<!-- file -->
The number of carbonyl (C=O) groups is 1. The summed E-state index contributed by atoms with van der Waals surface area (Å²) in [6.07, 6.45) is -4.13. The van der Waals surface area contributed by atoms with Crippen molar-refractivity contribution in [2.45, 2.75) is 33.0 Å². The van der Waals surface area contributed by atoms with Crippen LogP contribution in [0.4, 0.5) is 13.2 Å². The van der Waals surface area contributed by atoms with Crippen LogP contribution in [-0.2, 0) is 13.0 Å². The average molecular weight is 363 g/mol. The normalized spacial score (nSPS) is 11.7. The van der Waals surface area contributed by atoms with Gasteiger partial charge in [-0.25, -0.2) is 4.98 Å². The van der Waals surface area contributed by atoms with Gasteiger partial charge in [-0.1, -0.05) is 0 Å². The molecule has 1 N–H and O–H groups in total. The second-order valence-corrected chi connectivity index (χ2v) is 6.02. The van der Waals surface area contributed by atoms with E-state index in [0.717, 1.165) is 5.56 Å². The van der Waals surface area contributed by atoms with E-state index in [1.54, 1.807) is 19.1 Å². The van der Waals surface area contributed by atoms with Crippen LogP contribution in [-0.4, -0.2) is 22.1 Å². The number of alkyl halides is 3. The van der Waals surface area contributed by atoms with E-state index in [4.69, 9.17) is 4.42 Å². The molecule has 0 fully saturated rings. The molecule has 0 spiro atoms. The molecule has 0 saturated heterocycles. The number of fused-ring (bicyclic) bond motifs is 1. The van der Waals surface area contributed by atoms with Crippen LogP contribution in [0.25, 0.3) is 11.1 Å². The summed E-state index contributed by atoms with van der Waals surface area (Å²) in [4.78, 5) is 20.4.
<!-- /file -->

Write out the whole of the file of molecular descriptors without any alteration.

The number of carbonyl (C=O) groups is 1. The summed E-state index contributed by atoms with van der Waals surface area (Å²) in [6.07, 6.45) is -4.13. The van der Waals surface area contributed by atoms with Crippen molar-refractivity contribution in [2.45, 2.75) is 33.0 Å². The van der Waals surface area contributed by atoms with Crippen LogP contribution in [0.4, 0.5) is 13.2 Å². The van der Waals surface area contributed by atoms with Crippen LogP contribution in [-0.2, 0) is 13.0 Å². The average molecular weight is 363 g/mol. The normalized spacial score (nSPS) is 11.7. The van der Waals surface area contributed by atoms with Gasteiger partial charge in [-0.25, -0.2) is 4.98 Å². The van der Waals surface area contributed by atoms with Gasteiger partial charge in [-0.1, -0.05) is 0 Å². The molecule has 1 N–H and O–H groups in total. The second-order valence-corrected chi connectivity index (χ2v) is 6.02. The van der Waals surface area contributed by atoms with E-state index in [0.717, 1.165) is 5.56 Å². The van der Waals surface area contributed by atoms with E-state index in [1.54, 1.807) is 19.1 Å². The van der Waals surface area contributed by atoms with Crippen LogP contribution in [-0.4, -0.2) is 22.1 Å². The number of alkyl halides is 3. The van der Waals surface area contributed by atoms with E-state index in [4.69, 9.17) is 4.42 Å². The molecule has 0 fully saturated rings. The molecule has 0 spiro atoms. The molecule has 0 saturated heterocycles. The number of fused-ring (bicyclic) bond motifs is 1. The van der Waals surface area contributed by atoms with Crippen LogP contribution in [0.25, 0.3) is 11.1 Å². The summed E-state index contributed by atoms with van der Waals surface area (Å²) in [4.78, 5) is 20.4.